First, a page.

Frankfurt School Perspectives On Globalization Democracy And The Law

Author: William E. Scheuerman
Publisher: Routledge
ISBN: 1134003536
Size: 42.54 MB
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Frankfurt School Perspectives on Globalization, Democracy, and the Law makes use of the work of first-generation Frankfurt School theorist Franz L. Neumann, in conjunction with his famous successor, Jürgen Habermas, to try to understand the momentous political and legal transformations generated by globalization. This volume demonstrates that the Frankfurt School tradition speaks directly to some pressing political and social concerns, including globalization, the reform of the welfare state, and the environmental crisis. Despite widespread claims to the contrary, the legal substructure of economic globalization tends to conflict with traditional models of the "rule of law." Neumann’s prediction that contemporary capitalism would decreasingly depend on generality, clarity, publicity, and stability in the law is supported by a surprising variety of empirical evidence. Habermas’s recent work is then interrogated in order to pursue the question of how we might counteract the deleterious trends accurately predicted by Neumann. How might democracy and the rule of law flourish in the context of globalization? The book is intended for scholars and advanced students in political science, sociology, philosophy and cultural studies.

John Rawls And The History Of Political Thought

Author: Jeffrey Bercuson
Publisher: Routledge
ISBN: 131781553X
Size: 58.15 MB
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In this book, Jeffrey Bercuson presents the immense, and yet for the most part unrecognized, influences of Jean-Jacques Rousseau and Georg Wilhelm Friedrich Hegel on John Rawls, the most important political philosopher of the 20th century. While the well-documented influence of Immanuel Kant on Rawls is deep and profound, Kantian features and interpretation of justice as fairness do not tell the whole story about that doctrine. Drawing on Rawls’s Lectures on the History of Moral Philosophy and his Lectures on the History of Political Philosophy, Bercuson presents the reader with a more nuanced, accurate account of the moral and political philosophy of Rawls in light of these under-appreciated influences. This new, richer image of Rawls’s political philosophy shows that Rawls’s notion of reasonableness – his notion of the kind and extent of our obligations to those fellows with whom we are engaged in social cooperation – is conspicuously more demanding, and therefore more attractive, than most interpreters and critics assume. Rawls turns to Rousseau and to Hegel, both of whom provide attractive images of engaged citizenship worthy of emulation. Written accessibly, and contributing to key contemporary debates of global justice, this book will be read by scholars within the fields of social and political theory, ethics, and philosophy.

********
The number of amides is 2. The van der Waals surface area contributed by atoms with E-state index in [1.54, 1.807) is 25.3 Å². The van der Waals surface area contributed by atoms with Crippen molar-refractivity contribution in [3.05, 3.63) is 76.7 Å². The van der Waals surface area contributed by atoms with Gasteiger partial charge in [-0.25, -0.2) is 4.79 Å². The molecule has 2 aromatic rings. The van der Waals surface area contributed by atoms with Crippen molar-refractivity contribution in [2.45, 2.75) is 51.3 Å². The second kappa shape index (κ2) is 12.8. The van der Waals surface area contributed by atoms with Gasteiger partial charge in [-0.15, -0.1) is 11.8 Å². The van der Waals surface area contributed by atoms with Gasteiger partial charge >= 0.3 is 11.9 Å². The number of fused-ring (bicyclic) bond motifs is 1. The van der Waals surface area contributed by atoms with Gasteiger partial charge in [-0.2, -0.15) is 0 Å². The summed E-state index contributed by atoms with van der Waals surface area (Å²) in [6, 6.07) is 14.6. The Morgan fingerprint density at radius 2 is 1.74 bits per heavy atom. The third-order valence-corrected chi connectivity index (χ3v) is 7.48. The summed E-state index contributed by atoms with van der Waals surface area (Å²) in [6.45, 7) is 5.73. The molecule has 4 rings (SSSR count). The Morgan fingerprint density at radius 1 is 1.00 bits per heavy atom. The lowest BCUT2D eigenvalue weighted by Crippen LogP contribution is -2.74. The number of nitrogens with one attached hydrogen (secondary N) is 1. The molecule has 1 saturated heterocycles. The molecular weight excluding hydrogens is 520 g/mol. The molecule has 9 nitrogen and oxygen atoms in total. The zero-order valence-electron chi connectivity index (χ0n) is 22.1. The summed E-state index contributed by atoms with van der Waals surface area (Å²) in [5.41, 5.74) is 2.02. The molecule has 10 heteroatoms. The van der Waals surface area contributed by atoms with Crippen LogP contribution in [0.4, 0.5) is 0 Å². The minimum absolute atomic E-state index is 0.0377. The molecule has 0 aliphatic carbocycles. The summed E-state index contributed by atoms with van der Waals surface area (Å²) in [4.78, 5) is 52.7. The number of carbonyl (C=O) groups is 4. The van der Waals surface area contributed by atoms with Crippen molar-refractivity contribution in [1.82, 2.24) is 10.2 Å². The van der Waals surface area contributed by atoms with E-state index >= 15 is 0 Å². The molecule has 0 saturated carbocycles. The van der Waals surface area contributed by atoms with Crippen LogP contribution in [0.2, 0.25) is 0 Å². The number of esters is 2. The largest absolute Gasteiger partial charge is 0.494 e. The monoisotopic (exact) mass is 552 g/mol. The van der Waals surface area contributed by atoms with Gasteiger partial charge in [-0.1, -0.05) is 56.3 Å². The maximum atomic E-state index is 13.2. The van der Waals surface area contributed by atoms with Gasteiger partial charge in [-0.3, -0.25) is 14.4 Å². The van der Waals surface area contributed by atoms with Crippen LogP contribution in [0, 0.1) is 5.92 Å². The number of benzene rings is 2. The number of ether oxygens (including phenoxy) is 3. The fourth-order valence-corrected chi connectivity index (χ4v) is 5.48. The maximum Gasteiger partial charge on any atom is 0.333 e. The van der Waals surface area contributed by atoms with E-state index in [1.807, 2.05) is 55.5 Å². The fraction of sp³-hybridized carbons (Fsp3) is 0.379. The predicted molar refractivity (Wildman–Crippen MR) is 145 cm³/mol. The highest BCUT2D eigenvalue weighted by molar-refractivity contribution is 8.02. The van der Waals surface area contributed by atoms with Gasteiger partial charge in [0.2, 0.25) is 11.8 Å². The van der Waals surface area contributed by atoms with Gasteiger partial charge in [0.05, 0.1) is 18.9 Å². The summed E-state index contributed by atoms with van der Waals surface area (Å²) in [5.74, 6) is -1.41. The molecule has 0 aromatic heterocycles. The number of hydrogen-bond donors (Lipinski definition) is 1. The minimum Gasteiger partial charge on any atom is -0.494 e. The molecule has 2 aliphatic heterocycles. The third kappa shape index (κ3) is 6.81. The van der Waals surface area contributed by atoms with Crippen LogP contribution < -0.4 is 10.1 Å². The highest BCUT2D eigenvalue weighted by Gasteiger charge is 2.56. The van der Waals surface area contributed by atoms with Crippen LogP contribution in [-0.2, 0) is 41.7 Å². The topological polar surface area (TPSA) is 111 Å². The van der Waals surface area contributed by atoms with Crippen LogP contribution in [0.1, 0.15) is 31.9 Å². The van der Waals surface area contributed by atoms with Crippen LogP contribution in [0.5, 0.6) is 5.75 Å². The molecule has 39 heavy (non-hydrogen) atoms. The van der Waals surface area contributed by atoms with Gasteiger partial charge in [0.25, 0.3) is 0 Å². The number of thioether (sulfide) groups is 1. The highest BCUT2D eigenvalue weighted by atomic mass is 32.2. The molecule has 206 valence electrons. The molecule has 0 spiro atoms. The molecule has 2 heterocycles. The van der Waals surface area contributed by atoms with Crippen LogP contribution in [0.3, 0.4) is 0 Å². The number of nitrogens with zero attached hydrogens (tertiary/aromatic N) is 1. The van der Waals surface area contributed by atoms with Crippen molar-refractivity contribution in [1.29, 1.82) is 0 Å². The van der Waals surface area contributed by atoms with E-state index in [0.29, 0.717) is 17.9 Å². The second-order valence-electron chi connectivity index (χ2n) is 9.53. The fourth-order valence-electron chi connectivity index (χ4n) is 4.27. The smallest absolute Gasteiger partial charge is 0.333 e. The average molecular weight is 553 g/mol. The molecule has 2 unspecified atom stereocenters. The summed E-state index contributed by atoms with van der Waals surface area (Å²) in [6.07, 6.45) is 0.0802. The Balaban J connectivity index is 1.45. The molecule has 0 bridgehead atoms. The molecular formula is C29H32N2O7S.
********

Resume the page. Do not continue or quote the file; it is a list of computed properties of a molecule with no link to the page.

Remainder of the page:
The Politics Of Expertise

Author: Stephen P. Turner
Publisher: Routledge
ISBN: 113464423X
Size: 64.45 MB
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This book collects case studies and theoretical papers on expertise, focusing on four major themes: legitimation, the aggregation of knowledge, the distribution of knowledge and the distribution of power. It focuses on the institutional means by which the distribution of knowledge and the distribution of power are connected, and how the problems of aggregating knowledge and legitimating it are solved by these structures. The radical novelty of this approach is that it places the traditional discussion of expertise in democracy into a much larger framework of knowledge and power relations, and in addition begins to raise the questions of epistemology that a serious account of these problems requires.

Understanding The Tacit

Author: Stephen P. Turner